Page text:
Auburn Botanic Gardens facts for kids
Quick facts for kidsAuburn Botanic Gardens
The park's main lake from the entrance
|Type||Botanical, fauna, forest, wildlife park, nature reserve|
|Location||Auburn, New South Wales, Australia|
|Area||13.1 hectares (32 acres)|
|Owned by||Cumberland Council|
|Visitors||200,000 to 250,000|
|Status||Open all year|
The Auburn Botanic Gardens are a botanical garden located in Auburn (a suburb of Sydney), New South Wales, Australia. It was established in 1977 and covers an area of 9.7 hectares (24 acres). There are two lakes, a waterfall and bridges. Duck River winds through the garden. The garden is maintained by Cumberland Council. It is open daily, and there is a small entry fee on weekends. The Japanese gardens, which have hosted couples from overseas, are one of the main attractions.
The Auburn Botanic Gardens attract thousands of visitors each year, including a significant number from outside Australia, who come to enjoy the surrounds of the gardens, which provide a variety of flora and fauna. The topography of the site, which slopes gently towards the Duck River, has been altered to create different perspectives and microclimates. Three habitats are intended to provide an experience of 'Australia' in the city – the woodlands theatre, the native garden and billabong, and the Australian rainforest. The gardens were opened by New South Wales governor Sir Roden Cutler on 11 September 1977.
Prior to construction, the area was mined for clay tile production early in the 1900s. The area was then used as a waste landfill site. These soils were eventually excavated to create the hills and lakes that now lie in the gardens. The gardens were designed by Eric Black, chief engineer of Auburn Municipal Council from 1949 to 1979. Community groups have added a bonsai garden and an aviary to the basic plan. The native fauna reserve, set up in consultation with Taronga Zoo, is a later addition by the council's parks and gardens department.
The gardens owe their origin to the County of Cumberland planning scheme (1946–1951) which set aside the area along the banks of the Duck River for recreation. Both before and after the scheme, the council dumped rubbish and sewage along the banks and in brick and tile clay-pits for many years. In July 1968, Black presented a detailed report to the council on proposing a mixture of sporting grounds and intensive cultivation of the Duck River parklands. Black envisaged a series of gardens representing national styles from around the world. This vision was later reduced, though some elements survived, including the Japanese gardens and lake, the formal gardens and reflection pool, and the different Australian habitats.
Construction work on the Botanic Gardens site began in 1969 and involved the excavation of the Japanese Gardens Lake. In 1973, hundreds of trees were planted in the Avenue of Remembrance, Garden of Trees and Woodland area. The next crucial step was when the Whitlam Government (1972–1975) pioneered federal government recognition of local government through direct funding. Through the regional development program, Auburn Council received funding in 1974 and 1975–76 to develop the gardens.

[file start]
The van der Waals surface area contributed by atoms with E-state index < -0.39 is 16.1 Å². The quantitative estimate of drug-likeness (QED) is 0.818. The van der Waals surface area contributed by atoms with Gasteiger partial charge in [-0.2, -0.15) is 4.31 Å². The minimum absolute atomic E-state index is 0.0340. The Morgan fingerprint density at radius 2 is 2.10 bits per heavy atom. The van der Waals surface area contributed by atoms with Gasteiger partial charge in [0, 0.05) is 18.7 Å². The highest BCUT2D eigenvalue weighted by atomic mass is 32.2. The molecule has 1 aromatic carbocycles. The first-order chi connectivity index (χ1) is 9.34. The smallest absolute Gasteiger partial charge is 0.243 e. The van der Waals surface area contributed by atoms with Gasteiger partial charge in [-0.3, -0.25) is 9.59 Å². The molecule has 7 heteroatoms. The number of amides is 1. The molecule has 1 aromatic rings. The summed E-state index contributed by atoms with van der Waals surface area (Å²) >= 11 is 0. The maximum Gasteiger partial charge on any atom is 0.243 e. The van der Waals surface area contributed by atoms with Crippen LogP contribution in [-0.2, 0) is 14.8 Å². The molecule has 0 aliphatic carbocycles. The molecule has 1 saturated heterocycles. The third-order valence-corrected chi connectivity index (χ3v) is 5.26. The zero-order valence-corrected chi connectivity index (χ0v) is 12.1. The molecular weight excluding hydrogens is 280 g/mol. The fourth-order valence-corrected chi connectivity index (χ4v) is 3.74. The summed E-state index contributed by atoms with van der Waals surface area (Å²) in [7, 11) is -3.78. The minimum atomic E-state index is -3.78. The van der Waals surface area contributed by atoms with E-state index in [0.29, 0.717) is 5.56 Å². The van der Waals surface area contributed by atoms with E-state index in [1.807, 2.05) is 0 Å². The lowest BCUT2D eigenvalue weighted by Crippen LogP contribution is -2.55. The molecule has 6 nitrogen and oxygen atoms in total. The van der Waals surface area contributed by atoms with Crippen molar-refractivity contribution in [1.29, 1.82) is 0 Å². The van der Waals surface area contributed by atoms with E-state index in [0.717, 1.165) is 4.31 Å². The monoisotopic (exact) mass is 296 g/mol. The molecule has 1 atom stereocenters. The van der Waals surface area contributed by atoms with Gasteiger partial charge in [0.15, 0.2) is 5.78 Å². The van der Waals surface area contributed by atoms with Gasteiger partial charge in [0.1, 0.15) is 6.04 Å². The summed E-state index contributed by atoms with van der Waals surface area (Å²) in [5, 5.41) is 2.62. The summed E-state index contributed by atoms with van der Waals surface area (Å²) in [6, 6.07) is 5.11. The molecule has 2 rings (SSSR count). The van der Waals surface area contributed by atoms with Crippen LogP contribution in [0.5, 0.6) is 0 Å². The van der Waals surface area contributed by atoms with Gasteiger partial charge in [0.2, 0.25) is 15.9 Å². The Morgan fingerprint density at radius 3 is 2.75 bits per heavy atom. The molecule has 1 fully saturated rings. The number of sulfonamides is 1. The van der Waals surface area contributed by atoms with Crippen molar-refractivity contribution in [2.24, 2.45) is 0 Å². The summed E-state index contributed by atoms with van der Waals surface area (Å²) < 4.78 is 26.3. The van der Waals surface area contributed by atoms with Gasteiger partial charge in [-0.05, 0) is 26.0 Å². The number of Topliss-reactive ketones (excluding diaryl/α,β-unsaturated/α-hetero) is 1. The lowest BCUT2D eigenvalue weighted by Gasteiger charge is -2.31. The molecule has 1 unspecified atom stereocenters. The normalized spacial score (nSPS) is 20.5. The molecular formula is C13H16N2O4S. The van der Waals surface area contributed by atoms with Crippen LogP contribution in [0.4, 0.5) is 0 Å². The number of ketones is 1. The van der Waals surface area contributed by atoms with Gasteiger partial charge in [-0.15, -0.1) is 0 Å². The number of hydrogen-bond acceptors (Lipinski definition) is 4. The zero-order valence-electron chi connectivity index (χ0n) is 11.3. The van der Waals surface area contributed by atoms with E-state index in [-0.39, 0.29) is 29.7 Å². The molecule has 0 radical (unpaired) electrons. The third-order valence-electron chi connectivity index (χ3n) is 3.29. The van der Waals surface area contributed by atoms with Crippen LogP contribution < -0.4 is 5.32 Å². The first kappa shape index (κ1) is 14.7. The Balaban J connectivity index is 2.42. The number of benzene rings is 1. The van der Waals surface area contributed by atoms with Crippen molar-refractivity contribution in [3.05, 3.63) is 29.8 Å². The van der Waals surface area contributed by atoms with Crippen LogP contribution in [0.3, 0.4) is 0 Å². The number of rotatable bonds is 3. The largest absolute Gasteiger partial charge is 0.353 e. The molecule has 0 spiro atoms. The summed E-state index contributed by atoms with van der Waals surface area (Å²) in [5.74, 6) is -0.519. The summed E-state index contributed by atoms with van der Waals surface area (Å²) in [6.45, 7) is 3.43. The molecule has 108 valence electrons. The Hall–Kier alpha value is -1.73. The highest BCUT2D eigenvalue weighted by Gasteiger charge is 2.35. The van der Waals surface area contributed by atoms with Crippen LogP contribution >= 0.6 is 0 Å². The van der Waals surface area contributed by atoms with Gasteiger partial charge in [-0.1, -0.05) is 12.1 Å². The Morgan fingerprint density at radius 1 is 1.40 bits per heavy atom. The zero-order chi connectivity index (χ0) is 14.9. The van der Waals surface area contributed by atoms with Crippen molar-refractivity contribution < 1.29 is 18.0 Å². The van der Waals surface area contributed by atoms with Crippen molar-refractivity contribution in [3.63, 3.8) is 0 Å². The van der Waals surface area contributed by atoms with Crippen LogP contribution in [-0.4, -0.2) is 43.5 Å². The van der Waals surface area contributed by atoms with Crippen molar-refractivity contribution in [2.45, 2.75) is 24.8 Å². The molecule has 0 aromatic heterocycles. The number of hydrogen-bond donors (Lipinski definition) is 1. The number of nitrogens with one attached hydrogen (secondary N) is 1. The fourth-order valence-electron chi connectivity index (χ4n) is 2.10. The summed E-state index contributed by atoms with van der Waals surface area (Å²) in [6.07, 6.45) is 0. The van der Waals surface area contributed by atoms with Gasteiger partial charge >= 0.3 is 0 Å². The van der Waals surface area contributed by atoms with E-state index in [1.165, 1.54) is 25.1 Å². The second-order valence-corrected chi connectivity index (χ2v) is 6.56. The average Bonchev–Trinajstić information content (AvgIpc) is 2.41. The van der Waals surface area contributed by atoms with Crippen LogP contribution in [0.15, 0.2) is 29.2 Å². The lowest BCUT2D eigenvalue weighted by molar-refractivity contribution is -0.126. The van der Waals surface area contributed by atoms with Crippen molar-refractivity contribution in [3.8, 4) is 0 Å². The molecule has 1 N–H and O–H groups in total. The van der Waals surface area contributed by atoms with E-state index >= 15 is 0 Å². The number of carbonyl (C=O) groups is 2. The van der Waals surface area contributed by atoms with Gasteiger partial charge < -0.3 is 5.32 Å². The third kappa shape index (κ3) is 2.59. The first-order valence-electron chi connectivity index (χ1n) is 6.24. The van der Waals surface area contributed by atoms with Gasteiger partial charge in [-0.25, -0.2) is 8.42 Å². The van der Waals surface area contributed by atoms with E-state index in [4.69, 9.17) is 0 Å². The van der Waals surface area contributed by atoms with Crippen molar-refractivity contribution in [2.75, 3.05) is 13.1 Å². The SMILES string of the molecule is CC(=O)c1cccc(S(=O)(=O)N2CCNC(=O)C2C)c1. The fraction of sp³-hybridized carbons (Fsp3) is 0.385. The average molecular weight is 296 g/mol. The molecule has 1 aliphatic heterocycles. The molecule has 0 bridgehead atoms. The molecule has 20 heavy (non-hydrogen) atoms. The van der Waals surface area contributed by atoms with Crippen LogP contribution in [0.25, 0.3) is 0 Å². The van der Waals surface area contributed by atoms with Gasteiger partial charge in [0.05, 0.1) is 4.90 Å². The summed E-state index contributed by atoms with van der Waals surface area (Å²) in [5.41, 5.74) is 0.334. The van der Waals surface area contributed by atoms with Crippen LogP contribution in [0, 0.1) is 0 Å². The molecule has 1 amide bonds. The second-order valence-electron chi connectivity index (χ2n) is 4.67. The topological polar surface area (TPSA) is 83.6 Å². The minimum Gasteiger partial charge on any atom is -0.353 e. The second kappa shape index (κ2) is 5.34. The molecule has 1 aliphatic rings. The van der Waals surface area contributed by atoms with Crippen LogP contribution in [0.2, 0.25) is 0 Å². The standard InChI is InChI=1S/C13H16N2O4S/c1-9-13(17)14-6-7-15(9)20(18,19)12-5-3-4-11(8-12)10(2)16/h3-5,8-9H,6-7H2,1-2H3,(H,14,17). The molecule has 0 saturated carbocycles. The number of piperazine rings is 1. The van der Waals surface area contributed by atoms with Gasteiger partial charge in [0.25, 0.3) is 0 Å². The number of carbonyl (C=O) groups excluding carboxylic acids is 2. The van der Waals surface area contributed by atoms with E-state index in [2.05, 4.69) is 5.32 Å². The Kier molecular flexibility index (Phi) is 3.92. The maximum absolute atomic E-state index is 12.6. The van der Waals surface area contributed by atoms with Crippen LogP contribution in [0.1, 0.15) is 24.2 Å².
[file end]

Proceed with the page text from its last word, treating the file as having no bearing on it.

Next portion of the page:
The gardens have matured since their opening, to the extent that some areas have had to be replanted after maturing trees and plants came to the end of their life cycles. The New South Wales National Parks and Wildlife Branch of the Department of Environment and Climate Change has identified the gardens as part of the recovery plan for certain environments and species, including Cooks River clay plain scrub forest, Acacia pubescens (downy wattle) and Wahlenbergia multicaulis (Tadgell's bluebell).
Other plant species in the garden include pine, cherry blossom and azalea, which are present in the Japanese Garden. Species such as Frangipani, Lavender and Sage are found in the Scented Garden. Floribunda, grandiflora, petunias, garden roses and David Austin Roses are present in the Rose Gardens. The Garden's woodland area has a thick canopy of foliage with tremendous amount of vegetation that would produce damp littered leaves and a moldy floor. A remnant of Cumberland Plain Woodland, the woodland's structural form is an open-forest to low woodland with a shrub by understory.
Opened in 1994, the Fauna Reserve contains wallabies, kangaroos, emus, rufous bettong and the common wombat. The Reserve is a built structure which allows the public to walk through and view native animals within their own environment. The aviary was officially opened on 5 December 1988 and it contains Australian and Asian bird species. Migrating birds also frequently visit the Botanic Gardens. Outside of the fauna reserve, animals such as peacocks, swans and other native birds wander around the garden freely.
- Japanese garden and Japanese rock garden
- Fauna reserve
- Rose garden
- Scented garden
- Australian native and rainforest gardens
Auburn Botanic Gardens Facts for Kids. Kiddle Encyclopedia.